# The Fourier transform of $\frac{\text{erf}(\omega x)}{x}$

Does anyone know the Fourier transform of

$$\Large\frac{\text{erf}(\omega x)}{x}$$?

I think it should be something like $$\frac{4\pi}{k^2}\exp{(-k^2/4\omega^2)}$$.

Is this right? How can one go about deriving this? Any hints are much appreciated.

• You mean the Fourier transform of the distribution $pv.(\frac{erf(\omega x)}{x})= \lim_{\epsilon \to 0} \frac{erf(\omega x)}{x} 1_{|x| > \epsilon}$. The method is the same as for $pv.(\frac1x)$ – reuns Nov 18 '18 at 6:56
• If $x$ is your primal variable, what is the transform variable? It surely cannot be $\omega$ because you have used that in the original function. – David G. Stork Nov 18 '18 at 7:03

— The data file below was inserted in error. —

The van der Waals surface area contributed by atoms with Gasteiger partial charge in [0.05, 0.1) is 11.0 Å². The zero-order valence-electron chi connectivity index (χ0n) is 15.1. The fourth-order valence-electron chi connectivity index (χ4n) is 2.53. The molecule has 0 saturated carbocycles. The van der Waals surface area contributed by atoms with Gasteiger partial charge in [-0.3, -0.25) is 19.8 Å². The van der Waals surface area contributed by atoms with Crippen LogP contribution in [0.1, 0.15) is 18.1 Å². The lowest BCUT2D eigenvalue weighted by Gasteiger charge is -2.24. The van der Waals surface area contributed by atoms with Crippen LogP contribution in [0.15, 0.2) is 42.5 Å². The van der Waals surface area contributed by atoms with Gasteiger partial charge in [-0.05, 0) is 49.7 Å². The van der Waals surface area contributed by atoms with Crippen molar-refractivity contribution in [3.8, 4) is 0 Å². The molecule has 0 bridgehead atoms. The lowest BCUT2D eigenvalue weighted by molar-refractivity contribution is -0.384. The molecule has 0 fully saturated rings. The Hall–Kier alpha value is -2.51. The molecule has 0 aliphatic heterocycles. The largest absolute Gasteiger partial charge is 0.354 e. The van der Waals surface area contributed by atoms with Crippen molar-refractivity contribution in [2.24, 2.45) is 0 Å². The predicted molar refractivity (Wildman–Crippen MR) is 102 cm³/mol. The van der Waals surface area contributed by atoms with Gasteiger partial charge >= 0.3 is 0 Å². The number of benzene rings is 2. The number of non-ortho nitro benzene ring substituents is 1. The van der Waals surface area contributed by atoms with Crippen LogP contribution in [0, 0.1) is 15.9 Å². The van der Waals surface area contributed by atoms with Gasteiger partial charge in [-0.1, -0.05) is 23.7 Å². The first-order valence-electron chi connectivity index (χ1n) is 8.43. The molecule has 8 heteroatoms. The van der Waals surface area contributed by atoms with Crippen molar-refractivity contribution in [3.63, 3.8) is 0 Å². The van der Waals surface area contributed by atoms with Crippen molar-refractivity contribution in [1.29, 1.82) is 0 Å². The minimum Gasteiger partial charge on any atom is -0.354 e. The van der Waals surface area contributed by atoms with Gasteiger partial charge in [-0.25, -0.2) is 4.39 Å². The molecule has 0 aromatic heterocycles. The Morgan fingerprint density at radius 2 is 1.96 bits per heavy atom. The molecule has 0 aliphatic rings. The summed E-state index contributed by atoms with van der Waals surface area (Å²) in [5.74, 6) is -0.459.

• The transform variable is just $k$, isn't it? The transform would be $\int_0^\infty dx\frac{\text{erf}(\omega x)}{x}\text{e}^{-ikx}$, right? – Yang Nov 18 '18 at 7:28
I think you have an error in your question: $$\omega$$ is typically used for the transform variable, and hence certainly shouldn't be in the untransformed function.
Anyway, the Fourier transform of $${\rm{Erf}(x) \over x}$$ (of your title) is:
$$\frac{\Gamma \left(0,\frac{\omega ^2}{4}\right)}{\sqrt{2 \pi }}$$